DUESSELDORF, Germany (Reuters) - There is a chance that German steelmaker ThyssenKrupp (TKAG.DE) could end up keeping its loss-making Steel Americas business, after trying for more than a year to find a buyer for the plants in Brazil and Alabama, a person close to the matter said.
"Plan B is to keep the plants," the person told Reuters following a meeting of ThyssenKrupp's supervisory board on Tuesday.
Holding on to the plants is just one of several options, the source said.
A second person said there was hardly any hope that a deal could be struck to sell the plants.
ThyssenKrupp wants to sell Steel Americas because the business is sapping its finances and slowing a planned shift from its traditional steel business to higher-margin products and services such as elevators, submarines and parts for manufacturing plants.
Sources have said in the past that ThyssenKrupp was in talks with Brazil's Companhia Siderurgica Nacional (CSN) (CSNA3.SA), among others.
"You cannot negotiate forever if the other side just wants to push down the price," the source said, adding ThyssenKrupp could cut the plants' output for now to cut costs.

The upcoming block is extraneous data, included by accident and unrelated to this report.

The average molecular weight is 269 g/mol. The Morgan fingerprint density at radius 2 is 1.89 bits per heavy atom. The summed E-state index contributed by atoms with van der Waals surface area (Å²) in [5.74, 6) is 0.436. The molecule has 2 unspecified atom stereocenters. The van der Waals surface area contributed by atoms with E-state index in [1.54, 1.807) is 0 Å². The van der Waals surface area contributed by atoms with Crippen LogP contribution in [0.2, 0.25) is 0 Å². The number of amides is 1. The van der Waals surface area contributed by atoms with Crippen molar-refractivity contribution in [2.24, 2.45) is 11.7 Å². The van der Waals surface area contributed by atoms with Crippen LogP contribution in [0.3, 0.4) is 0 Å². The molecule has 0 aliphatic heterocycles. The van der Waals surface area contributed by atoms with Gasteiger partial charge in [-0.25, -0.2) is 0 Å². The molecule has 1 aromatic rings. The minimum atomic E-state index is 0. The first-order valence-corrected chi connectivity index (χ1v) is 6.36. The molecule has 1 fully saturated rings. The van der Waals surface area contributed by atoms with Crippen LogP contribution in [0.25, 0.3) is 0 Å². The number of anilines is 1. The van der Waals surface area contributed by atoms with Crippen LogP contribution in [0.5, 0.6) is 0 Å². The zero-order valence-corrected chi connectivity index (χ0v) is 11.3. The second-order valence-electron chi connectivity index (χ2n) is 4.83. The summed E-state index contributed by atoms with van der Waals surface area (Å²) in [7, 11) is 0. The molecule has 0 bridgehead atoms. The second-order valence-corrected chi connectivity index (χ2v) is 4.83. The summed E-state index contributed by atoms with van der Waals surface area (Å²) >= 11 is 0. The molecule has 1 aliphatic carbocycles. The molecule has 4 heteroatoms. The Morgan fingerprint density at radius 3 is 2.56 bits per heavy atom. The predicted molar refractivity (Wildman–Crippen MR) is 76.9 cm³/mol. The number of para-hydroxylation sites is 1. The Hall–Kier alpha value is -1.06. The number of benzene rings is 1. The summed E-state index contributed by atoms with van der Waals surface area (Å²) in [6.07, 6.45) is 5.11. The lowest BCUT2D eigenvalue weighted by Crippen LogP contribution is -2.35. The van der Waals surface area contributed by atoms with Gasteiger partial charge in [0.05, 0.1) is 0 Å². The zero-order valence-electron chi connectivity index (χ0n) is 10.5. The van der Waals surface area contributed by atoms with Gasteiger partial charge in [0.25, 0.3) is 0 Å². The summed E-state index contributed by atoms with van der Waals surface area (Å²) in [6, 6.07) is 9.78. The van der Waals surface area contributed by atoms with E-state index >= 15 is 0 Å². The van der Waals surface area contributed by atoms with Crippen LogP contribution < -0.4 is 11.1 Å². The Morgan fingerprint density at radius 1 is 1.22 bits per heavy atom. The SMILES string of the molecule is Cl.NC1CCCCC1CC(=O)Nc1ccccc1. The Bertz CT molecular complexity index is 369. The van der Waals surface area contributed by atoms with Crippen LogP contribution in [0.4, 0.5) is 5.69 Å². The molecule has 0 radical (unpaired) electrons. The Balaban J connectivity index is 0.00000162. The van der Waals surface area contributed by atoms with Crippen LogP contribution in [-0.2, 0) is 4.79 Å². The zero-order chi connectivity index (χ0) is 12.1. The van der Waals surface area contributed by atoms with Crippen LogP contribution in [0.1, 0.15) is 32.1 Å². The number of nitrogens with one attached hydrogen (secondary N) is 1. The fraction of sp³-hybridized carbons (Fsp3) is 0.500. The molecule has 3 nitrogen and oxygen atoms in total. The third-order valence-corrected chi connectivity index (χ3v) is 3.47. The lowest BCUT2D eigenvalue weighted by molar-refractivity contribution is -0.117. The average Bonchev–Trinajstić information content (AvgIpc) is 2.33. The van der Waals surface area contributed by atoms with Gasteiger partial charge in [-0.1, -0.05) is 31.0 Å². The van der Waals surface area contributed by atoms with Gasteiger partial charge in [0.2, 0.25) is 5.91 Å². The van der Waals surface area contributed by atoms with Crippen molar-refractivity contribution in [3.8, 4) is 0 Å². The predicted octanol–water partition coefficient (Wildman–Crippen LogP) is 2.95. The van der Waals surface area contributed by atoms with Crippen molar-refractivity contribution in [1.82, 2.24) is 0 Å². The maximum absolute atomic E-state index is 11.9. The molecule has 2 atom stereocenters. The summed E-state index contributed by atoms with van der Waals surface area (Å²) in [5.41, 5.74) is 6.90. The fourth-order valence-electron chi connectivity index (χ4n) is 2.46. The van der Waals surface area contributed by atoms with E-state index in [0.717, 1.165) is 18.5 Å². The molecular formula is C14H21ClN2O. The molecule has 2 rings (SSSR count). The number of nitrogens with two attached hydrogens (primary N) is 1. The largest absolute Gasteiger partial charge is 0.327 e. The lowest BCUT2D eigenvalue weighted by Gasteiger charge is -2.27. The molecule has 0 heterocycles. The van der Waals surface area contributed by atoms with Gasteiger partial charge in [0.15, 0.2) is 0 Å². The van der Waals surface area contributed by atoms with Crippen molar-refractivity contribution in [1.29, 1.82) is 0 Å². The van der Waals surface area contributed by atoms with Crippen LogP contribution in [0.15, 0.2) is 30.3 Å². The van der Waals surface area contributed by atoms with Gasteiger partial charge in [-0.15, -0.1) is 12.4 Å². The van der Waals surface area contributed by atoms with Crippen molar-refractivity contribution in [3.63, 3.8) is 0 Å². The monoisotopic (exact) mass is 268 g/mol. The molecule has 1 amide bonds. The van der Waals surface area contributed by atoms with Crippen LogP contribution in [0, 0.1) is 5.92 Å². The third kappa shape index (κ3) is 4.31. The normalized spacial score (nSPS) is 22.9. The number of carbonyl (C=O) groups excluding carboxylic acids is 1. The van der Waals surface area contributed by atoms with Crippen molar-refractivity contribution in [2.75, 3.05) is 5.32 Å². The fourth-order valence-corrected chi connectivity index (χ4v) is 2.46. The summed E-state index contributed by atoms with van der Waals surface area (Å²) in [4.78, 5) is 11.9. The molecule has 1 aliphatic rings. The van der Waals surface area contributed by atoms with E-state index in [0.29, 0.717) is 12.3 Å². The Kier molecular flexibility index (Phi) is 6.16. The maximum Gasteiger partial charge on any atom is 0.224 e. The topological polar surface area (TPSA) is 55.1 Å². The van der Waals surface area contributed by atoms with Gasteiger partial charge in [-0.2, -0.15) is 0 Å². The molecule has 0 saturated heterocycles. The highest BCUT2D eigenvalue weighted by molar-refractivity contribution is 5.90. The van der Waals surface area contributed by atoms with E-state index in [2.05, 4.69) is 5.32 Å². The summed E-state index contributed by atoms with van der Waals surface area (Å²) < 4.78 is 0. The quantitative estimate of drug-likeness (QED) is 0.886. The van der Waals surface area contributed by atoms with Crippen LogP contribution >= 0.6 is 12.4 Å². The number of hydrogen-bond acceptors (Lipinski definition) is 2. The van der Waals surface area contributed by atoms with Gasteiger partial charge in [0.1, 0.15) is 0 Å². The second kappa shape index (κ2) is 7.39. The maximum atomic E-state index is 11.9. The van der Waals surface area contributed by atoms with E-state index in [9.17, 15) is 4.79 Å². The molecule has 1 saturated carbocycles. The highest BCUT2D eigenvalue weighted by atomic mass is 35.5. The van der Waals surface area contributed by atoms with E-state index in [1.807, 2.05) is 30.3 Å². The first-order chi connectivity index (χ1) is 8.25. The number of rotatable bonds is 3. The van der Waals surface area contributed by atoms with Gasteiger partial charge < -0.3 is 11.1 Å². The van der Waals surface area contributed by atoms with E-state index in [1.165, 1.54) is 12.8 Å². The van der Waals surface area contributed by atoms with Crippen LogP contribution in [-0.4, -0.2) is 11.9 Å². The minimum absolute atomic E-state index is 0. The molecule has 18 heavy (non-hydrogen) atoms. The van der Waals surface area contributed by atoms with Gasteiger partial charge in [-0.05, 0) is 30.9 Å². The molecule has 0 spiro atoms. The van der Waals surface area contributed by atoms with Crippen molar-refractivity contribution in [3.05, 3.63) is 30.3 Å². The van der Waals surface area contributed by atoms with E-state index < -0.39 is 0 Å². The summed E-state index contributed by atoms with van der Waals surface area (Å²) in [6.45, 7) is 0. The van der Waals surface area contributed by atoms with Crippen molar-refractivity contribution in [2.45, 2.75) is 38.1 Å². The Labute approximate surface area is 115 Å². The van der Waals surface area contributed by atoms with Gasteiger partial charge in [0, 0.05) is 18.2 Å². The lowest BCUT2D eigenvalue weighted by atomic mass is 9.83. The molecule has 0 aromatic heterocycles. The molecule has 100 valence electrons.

A German newspaper earlier reported that ThyssenKrupp was set to set to scrap the sale of Steel Americas to launch a quick and much-needed capital increase. ThyssenKrupp brushed off the report, saying sales talks were continuing with no change.
But pressure is rising on Chief Executive Heinrich Hiesinger to find a solution quickly as ThyssenKrupp, a symbol of Germany's industrial prowess, is at risk of breaching loan covenants when its financial year ends at the end of the month.
At the end of June, its gearing ratio - how much debt it has compared to equity - had jumped to 185.7 percent from 148.2 percent three months earlier.
If it remains above 150 percent at the end of ThyssenKrupp's fiscal year, banks could cancel an undrawn 2.5 billion euro ($3.3 billion) credit line because of a breach of covenants.
($1 = 0.7601 euros)
(Reporting by Tom Kaeckenhoff, Matthias Inverardi, Maria Sheahan and Alexander Huebner; Editing by Anthony Barker)